As we have shown in previous work, the state’s economic development strategy has long focused narrowly on providing tax and other financial incentives to attract industry. There are good reasons to diversify the state’s approach. In recent years, the budgets of public programs in education and other areas that have an economic development impact have been cut dramatically by the state, while business tax incentives have been expanded even further. Properly understood, Anderson’s report is part of the mounting evidence that demonstrates the need to re-think what we are doing to create jobs.

Public Versus Private Employee Costs in Kentucky: Comparing Apples to Apples

Click here to download a pdf of the full report

New Report: Kentucky Public Employees Are Undercompensated Compared to Private Sector Counterparts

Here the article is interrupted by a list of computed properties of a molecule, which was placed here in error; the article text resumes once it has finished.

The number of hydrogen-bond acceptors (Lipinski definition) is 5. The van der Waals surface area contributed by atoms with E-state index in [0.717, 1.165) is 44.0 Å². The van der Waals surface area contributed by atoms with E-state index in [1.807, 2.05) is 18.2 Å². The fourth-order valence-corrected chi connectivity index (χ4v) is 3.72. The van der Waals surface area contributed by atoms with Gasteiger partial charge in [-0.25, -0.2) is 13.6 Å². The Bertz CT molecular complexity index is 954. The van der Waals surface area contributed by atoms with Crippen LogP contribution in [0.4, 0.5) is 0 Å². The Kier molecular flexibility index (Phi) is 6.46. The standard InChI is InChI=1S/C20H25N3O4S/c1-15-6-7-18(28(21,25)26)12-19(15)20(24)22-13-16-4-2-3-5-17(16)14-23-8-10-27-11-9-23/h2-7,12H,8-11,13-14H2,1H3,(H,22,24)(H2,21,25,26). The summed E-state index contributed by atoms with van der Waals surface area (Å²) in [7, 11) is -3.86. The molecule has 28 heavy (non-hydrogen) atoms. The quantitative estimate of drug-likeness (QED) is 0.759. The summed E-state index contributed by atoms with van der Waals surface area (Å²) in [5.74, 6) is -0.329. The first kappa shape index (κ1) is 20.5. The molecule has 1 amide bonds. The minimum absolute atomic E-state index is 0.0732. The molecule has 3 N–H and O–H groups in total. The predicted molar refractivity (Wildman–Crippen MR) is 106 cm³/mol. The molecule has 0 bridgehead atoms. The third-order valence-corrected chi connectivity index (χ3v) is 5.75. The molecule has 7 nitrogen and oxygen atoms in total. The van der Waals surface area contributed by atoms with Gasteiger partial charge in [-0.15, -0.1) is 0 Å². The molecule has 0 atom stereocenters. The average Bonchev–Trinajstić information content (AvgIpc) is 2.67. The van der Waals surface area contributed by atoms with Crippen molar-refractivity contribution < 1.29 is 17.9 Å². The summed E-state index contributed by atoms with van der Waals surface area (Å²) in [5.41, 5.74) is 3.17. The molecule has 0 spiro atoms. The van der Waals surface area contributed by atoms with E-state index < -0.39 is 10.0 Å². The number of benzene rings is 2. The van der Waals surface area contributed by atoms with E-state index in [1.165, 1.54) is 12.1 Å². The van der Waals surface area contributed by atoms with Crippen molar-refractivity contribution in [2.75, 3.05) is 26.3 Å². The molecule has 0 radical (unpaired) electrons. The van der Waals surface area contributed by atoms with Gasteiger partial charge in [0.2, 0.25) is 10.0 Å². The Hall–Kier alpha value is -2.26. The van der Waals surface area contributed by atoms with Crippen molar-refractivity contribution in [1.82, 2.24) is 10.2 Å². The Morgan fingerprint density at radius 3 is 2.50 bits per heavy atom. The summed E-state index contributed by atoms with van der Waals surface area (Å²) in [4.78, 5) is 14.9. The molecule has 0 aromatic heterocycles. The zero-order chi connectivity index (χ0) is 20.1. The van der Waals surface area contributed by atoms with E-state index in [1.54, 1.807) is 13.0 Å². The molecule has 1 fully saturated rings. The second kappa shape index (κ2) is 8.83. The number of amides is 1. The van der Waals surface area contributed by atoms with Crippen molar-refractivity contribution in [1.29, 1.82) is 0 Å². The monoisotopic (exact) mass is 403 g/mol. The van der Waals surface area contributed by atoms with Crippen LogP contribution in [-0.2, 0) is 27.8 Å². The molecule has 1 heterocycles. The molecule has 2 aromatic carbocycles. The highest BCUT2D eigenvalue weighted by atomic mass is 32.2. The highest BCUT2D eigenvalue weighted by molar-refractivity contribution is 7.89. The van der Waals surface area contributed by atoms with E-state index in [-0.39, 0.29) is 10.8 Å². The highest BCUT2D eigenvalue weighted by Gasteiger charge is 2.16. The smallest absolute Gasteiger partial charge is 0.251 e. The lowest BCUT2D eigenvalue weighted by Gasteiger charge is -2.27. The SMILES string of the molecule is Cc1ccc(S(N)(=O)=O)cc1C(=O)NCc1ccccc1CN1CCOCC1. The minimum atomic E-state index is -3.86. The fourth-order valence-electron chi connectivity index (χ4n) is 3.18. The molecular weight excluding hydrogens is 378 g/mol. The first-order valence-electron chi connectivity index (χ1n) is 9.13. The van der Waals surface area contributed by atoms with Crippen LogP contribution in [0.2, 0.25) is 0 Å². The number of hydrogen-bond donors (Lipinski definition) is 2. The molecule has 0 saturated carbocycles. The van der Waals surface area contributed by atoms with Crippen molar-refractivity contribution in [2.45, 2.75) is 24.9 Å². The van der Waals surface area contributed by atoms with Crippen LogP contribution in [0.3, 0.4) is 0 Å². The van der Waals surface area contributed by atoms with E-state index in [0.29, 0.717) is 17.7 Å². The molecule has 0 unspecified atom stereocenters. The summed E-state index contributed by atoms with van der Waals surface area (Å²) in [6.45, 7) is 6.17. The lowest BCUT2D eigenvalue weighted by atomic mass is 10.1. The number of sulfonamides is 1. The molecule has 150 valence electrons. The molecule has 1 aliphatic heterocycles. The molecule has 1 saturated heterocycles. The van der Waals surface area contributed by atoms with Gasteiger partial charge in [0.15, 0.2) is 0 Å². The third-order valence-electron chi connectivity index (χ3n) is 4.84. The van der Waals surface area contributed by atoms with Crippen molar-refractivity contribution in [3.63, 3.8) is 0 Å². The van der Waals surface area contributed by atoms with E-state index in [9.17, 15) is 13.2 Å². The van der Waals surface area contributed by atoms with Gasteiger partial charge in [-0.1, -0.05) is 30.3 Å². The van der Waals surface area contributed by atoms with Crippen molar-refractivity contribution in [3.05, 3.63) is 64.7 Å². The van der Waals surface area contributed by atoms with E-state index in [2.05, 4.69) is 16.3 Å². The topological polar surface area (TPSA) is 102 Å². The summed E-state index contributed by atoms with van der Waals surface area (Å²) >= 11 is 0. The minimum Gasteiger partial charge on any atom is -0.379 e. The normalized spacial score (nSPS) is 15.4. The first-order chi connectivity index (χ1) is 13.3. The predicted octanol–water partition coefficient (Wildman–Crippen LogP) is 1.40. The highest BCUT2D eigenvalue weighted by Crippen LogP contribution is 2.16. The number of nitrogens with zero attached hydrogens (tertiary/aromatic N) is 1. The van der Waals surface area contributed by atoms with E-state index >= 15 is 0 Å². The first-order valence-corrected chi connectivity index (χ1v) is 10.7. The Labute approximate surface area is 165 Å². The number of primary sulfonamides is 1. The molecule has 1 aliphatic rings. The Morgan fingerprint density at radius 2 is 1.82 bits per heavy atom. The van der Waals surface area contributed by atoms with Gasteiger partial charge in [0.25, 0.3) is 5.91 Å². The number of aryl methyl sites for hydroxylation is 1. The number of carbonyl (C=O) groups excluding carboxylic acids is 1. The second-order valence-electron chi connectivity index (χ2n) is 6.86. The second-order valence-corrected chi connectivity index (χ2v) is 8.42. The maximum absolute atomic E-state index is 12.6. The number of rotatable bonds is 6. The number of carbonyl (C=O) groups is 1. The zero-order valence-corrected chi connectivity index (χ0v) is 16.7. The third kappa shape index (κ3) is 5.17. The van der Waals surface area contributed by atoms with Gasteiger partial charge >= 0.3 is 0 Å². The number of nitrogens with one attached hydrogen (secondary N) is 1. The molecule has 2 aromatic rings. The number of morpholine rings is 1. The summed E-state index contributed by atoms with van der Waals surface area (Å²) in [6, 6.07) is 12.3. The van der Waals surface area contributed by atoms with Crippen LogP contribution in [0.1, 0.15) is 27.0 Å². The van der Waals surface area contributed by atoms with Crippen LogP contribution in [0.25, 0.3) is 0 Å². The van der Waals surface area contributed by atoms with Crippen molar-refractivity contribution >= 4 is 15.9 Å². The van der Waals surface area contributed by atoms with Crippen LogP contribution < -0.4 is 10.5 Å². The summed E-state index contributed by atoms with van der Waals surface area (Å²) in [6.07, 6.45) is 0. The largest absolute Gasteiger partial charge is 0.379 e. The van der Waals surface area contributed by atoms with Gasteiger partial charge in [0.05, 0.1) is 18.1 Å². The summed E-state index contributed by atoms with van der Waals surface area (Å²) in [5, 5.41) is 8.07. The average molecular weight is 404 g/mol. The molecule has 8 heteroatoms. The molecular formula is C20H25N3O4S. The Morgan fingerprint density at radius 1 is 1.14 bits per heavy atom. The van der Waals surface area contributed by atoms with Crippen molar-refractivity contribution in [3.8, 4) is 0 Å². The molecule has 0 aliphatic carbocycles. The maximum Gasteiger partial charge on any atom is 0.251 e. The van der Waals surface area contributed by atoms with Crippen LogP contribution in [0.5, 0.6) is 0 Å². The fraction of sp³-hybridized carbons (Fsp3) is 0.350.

Further Cuts to Pension or Other Benefits Would Widen Gap

While a state task force considers further cuts to public employee pension benefits, a new report shows that Kentucky public workers are already undercompensated compared to their private sector counterparts. Public sector workers receive 12.8 percent less total compensation on an annual basis and 9.2 percent less on an hourly basis.

The report is produced by the Kentucky Center for Economic Policy (KCEP) and authored by Dr. Jeffrey H. Keefe, an associate professor of labor and employment relations at the School of Management and Labor Relations, Rutgers University.

“The state pension system for public employees has been poorly funded by the Kentucky legislature, and a task force is now considering further cuts–or even elimination of the defined benefit pension system–on top of cuts made in 2008,” said Jason Bailey, KCEP director. “But before there are more cuts, and before accepting the claims that public employees have overly-generous benefits, we should look at the facts about public sector compensation.”